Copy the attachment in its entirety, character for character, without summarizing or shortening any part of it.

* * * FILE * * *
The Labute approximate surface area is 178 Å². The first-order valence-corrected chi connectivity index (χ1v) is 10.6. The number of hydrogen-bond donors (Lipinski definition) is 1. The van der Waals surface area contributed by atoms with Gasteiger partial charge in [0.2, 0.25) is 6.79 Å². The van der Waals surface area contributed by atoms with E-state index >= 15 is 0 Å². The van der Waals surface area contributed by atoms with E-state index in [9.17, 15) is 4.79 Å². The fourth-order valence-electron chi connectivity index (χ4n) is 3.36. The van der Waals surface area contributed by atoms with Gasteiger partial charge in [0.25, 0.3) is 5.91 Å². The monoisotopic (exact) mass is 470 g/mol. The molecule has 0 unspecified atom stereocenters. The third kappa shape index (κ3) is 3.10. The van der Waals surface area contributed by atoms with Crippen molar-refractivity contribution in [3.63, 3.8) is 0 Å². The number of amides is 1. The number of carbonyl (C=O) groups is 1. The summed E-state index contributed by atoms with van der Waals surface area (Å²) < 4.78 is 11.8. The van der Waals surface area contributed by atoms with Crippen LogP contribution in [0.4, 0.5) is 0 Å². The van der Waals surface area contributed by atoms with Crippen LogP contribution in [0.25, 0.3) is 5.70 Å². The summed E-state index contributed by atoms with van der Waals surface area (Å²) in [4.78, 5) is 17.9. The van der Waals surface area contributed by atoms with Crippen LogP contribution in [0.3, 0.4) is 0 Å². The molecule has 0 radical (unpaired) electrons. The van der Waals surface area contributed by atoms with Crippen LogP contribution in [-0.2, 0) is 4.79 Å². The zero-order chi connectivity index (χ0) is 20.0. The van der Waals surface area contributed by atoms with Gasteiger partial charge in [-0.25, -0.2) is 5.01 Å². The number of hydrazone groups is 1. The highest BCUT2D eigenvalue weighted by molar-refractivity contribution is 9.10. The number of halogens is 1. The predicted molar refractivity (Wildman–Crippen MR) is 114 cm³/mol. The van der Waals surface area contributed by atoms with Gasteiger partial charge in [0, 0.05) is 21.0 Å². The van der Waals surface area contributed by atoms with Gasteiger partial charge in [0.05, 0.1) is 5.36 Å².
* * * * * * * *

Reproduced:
The Labute approximate surface area is 178 Å². The first-order valence-corrected chi connectivity index (χ1v) is 10.6. The number of hydrogen-bond donors (Lipinski definition) is 1. The van der Waals surface area contributed by atoms with Gasteiger partial charge in [0.2, 0.25) is 6.79 Å². The van der Waals surface area contributed by atoms with E-state index >= 15 is 0 Å². The van der Waals surface area contributed by atoms with E-state index in [9.17, 15) is 4.79 Å². The fourth-order valence-electron chi connectivity index (χ4n) is 3.36. The van der Waals surface area contributed by atoms with Gasteiger partial charge in [0.25, 0.3) is 5.91 Å². The monoisotopic (exact) mass is 470 g/mol. The molecule has 0 unspecified atom stereocenters. The third kappa shape index (κ3) is 3.10. The van der Waals surface area contributed by atoms with Crippen molar-refractivity contribution in [3.63, 3.8) is 0 Å². The number of amides is 1. The number of carbonyl (C=O) groups is 1. The summed E-state index contributed by atoms with van der Waals surface area (Å²) < 4.78 is 11.8. The van der Waals surface area contributed by atoms with Crippen LogP contribution in [0.4, 0.5) is 0 Å². The van der Waals surface area contributed by atoms with Crippen LogP contribution in [0.25, 0.3) is 5.70 Å². The summed E-state index contributed by atoms with van der Waals surface area (Å²) in [4.78, 5) is 17.9. The van der Waals surface area contributed by atoms with Crippen LogP contribution in [0.3, 0.4) is 0 Å². The molecule has 0 radical (unpaired) electrons. The van der Waals surface area contributed by atoms with Crippen LogP contribution in [-0.2, 0) is 4.79 Å². The zero-order chi connectivity index (χ0) is 20.0. The van der Waals surface area contributed by atoms with Gasteiger partial charge in [-0.25, -0.2) is 5.01 Å². The number of hydrazone groups is 1. The highest BCUT2D eigenvalue weighted by molar-refractivity contribution is 9.10. The number of halogens is 1. The predicted molar refractivity (Wildman–Crippen MR) is 114 cm³/mol. The van der Waals surface area contributed by atoms with Gasteiger partial charge in [0, 0.05) is 21.0 Å². The van der Waals surface area contributed by atoms with Gasteiger partial charge in [0.05, 0.1) is 5.36 Å².